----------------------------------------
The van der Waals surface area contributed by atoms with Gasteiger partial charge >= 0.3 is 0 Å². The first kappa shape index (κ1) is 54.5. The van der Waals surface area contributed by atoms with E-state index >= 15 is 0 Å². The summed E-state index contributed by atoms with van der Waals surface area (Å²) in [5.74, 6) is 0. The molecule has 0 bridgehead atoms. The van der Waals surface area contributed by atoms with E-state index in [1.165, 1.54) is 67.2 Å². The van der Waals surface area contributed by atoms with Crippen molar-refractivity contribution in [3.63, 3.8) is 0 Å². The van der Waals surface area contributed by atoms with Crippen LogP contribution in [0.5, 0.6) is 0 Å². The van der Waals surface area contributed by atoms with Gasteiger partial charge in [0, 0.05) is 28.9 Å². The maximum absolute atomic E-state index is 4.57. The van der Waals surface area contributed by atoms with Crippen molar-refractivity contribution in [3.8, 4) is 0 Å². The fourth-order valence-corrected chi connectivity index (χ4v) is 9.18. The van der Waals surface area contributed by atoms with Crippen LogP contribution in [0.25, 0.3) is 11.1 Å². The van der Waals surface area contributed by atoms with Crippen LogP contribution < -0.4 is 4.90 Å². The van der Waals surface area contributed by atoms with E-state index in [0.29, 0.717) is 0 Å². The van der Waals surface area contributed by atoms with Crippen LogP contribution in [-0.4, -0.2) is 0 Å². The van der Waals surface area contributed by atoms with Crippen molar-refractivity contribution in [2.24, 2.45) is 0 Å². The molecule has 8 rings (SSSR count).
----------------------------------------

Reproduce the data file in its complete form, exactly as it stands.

The van der Waals surface area contributed by atoms with Gasteiger partial charge >= 0.3 is 0 Å². The first kappa shape index (κ1) is 54.5. The van der Waals surface area contributed by atoms with E-state index >= 15 is 0 Å². The summed E-state index contributed by atoms with van der Waals surface area (Å²) in [5.74, 6) is 0. The molecule has 0 bridgehead atoms. The van der Waals surface area contributed by atoms with E-state index in [1.165, 1.54) is 67.2 Å². The van der Waals surface area contributed by atoms with Crippen molar-refractivity contribution in [3.63, 3.8) is 0 Å². The van der Waals surface area contributed by atoms with Crippen LogP contribution in [0.5, 0.6) is 0 Å². The van der Waals surface area contributed by atoms with Gasteiger partial charge in [0, 0.05) is 28.9 Å². The maximum absolute atomic E-state index is 4.57. The van der Waals surface area contributed by atoms with Crippen molar-refractivity contribution in [3.8, 4) is 0 Å². The fourth-order valence-corrected chi connectivity index (χ4v) is 9.18. The van der Waals surface area contributed by atoms with Crippen LogP contribution in [0.25, 0.3) is 11.1 Å². The van der Waals surface area contributed by atoms with Crippen LogP contribution < -0.4 is 4.90 Å². The van der Waals surface area contributed by atoms with E-state index in [0.29, 0.717) is 0 Å². The van der Waals surface area contributed by atoms with Crippen LogP contribution in [-0.4, -0.2) is 0 Å². The van der Waals surface area contributed by atoms with Crippen molar-refractivity contribution in [2.24, 2.45) is 0 Å². The molecule has 8 rings (SSSR count).